By finally admitting to the use of performance-enhancing drugs, Lance Armstrong is following a calculated plan to rehabilitate his image and pave the way for a comeback in public life, two people with knowledge of the situation told USA TODAY Sports.
The people spoke on condition of anonymity because they were not authorized to discuss Armstrong's strategy publicly.
It won't happen overnight, the people said. The famed cyclist instead hopes his planned confession to Oprah Winfrey Monday will start a multi-year healing process in which history will end up judging him more favorably because of his work fighting cancer and because he dominated cycling in an era when doping was the norm.
By confessing now after years of vehement denials, Armstrong also hopes to reduce distractions about the controversy for Livestrong, the charity he founded to support cancer survivors. It is a primary motivation for his decision, one of the people said.
The interview is scheduled to tape Monday at his home in Austin, Texas, and will air Thursday on the Oprah Winfrey Network. USA TODAY Sports first reported Friday that Armstrong planned to make a general admission in the interview while avoiding specific details.
Armstrong, 41, stepped down from Livestrong and was dropped by his sponsors after the U.S. Anti-Doping Agency released a huge file of detailed doping evidence against him in October. He was also stripped of his seven Tour de France titles.
His strategy is long-term. Armstrong does not expect to regain sponsors any time soon by confessing. He also doesn't expect to resume his athletic career any time soon after being banned for life. He doesn't even expect to sign a book deal right away, though there will be offers.
By contrast, if he decided not to confess, he was looking at a life of avoiding the subject and a pariah-like status in some quarters. Before the USADA evidence came out, he not only denied doping for years, but he attacked those who accused him of doping, including teammate Floyd Landis, with whom he is attempting to reconcile.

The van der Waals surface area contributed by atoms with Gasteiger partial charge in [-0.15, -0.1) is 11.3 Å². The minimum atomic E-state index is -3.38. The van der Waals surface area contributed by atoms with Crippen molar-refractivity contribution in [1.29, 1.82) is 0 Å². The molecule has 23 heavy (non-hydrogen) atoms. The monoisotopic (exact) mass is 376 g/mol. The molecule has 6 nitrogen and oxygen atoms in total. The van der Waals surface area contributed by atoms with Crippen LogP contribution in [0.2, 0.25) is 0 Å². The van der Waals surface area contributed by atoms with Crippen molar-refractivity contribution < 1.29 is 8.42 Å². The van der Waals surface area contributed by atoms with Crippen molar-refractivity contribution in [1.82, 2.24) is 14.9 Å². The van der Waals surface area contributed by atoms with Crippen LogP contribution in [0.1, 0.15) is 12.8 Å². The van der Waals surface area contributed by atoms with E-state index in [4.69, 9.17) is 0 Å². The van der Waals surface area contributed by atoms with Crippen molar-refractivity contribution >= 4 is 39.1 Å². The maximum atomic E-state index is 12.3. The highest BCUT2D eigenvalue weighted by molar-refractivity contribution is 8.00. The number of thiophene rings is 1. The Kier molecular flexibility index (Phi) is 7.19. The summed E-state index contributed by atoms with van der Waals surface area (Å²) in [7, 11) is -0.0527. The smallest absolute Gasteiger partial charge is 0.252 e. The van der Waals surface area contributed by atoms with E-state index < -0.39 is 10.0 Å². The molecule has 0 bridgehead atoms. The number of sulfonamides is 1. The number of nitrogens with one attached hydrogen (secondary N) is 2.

After the evidence came out, Armstrong stopped attacking and remained mostly silent on the subject. He had two realistic choices: keep quiet about it, or come clean. The latter option offered possible public redemption, even if it might take years.
"He appears to be gambling that the public will ultimately forgive him and he will be able to rehabilitate his image and earning potential," said Brian Socolow, a New York-based business attorney not involved in the Armstrong case.
Though he wasn't hurting for money, Armstrong's income was reduced by his lifetime ban and his sponsors' decision to drop him. Re-entering the public arena with a confession could lead to future income opportunities such as book deals, speaking engagements, sponsorships and even competition – all opportunities that would not be as likely or as successful without an admission.
A confession also could help him repair relationships with the cancer community. Armstrong, a cancer survivor, was forced to step down from the Livestrong board as the controversy swirled.
"Until we know what Lance has to say, we can't talk about it in theory," Livestrong spokeswoman Katherine McLane said Sunday.
Armstrong still faces potential legal trouble after his admission. If he fails to reconcile with Landis, Armstrong may have to deal with a federal whistleblower lawsuit that Landis filed against him under the False Claims Act – a suit the federal government has considered joining.
By admitting to doping, Armstrong also will give ammunition to two companies that have sued him for lying about it – The Sunday Times of London and SCA Promotions, a business in Dallas that paid his bonuses for winning the Tour de France. The Sunday Times took out an ad in Sunday's Chicago Tribune telling Winfrey what to ask Armstrong in their interview. Armstrong probably would hope to settle those cases if not fight them.
Criminal prosecution also is possible, though the Armstrong camp considers that unlikely, the people said. The federal government dropped a criminal fraud case against him last year without explanation. Armstrong also testified under oath in the SCA case in 2005 that he never doped, possibly opening himself up to perjury charges, although that also is unlikely because it happened seven years ago, beyond the statute of limitations.